Hi. Thanks for taking my questions. Did I hear correctly the comments earlier where you talked that seasonal mortgage production could extend into the third quarter, to the next quarter, I misunderstand that?
No, Chris, I think you heard that correct. We feel very good about our mortgage origination capabilities. Bob?
Chris, our pipeline held steady at quarter-end and it was up to $357 million at the – on Monday. We’ve had – we’ve continued to see good production week. And so I think we had a little bit of a bump when rates went down after Brexit, and rates have moved back up a bit, but we’re still seeing strong demand and we’re seeing good signs in the housing market. And as I think we’ll continue to see, although seasonally, get the normal seasonal adjustments. So, I think we should have a fairly strong third quarter.
Great. And then as a follow-up question, your ROEs are certainly hit recent highs, I’m estimating return on average equity roughly 7.5%. As you look forward to 2017, do you expect to improve on that or to stay in the 7%, 7.5% range of recent quarters?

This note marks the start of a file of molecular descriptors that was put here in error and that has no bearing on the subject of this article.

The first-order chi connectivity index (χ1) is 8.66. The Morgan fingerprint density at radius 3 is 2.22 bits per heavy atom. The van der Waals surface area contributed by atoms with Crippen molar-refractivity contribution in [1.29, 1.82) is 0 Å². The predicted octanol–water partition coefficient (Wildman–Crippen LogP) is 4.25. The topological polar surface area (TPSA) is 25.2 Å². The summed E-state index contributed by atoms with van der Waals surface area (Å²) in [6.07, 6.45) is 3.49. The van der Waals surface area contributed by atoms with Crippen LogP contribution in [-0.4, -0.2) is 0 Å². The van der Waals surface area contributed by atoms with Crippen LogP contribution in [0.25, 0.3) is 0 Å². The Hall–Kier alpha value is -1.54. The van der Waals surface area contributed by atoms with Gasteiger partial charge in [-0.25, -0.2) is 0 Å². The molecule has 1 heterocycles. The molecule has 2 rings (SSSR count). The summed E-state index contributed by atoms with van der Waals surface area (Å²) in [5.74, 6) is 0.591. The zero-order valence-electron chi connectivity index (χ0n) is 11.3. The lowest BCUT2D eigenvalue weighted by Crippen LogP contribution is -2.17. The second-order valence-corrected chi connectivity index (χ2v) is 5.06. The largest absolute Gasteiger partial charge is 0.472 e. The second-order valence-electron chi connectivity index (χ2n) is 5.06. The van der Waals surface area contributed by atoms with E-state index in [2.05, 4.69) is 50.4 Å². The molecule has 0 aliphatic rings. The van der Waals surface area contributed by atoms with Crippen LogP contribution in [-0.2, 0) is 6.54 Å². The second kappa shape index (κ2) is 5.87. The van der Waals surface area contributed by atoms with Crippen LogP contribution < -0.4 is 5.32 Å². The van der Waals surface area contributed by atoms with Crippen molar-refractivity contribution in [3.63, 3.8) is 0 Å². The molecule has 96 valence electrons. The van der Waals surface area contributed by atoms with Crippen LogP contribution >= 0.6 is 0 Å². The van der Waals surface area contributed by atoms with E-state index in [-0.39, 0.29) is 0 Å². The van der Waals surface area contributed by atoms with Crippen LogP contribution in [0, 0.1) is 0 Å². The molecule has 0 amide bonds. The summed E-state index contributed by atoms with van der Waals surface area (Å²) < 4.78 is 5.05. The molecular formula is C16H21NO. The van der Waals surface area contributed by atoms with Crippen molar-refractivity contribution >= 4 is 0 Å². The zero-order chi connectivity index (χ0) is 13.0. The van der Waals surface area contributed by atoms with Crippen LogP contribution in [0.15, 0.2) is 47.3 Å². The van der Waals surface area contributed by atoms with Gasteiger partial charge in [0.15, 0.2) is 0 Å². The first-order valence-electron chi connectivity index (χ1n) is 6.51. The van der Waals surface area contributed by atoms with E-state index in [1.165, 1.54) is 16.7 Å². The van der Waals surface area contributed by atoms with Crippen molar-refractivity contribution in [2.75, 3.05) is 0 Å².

Look, I think, if you look at our expectations to continue to improve the core earnings of the bank that should translate into higher returns overall. So, my expectation would be it’ll continue to climb from where we are. We’re still very focused on achieving all the long-term goals we put out there. We recognize that we’re a little bit behind on the returns as a function of a higher provision in the energy, and kind of, I’d call, the headwinds of the interest rate environment, but we’re not giving up on achieving those goals.
Okay. So, we should expect capital ratios to increase materially, looking ahead?
Look, I think we’ve got a number of things in place to, I’d call, actively manage the capital. So again, I would think more as you’ll be more steady state. Again, we’ve got good loan growth, organically. We do have the share buyback program, which may or may not use some of the capital, but I wouldn’t be looking for a significant build in capital from here.
Okay. Thank you very much for taking my questions.
The next question is from Jennifer Denba with SunTrust.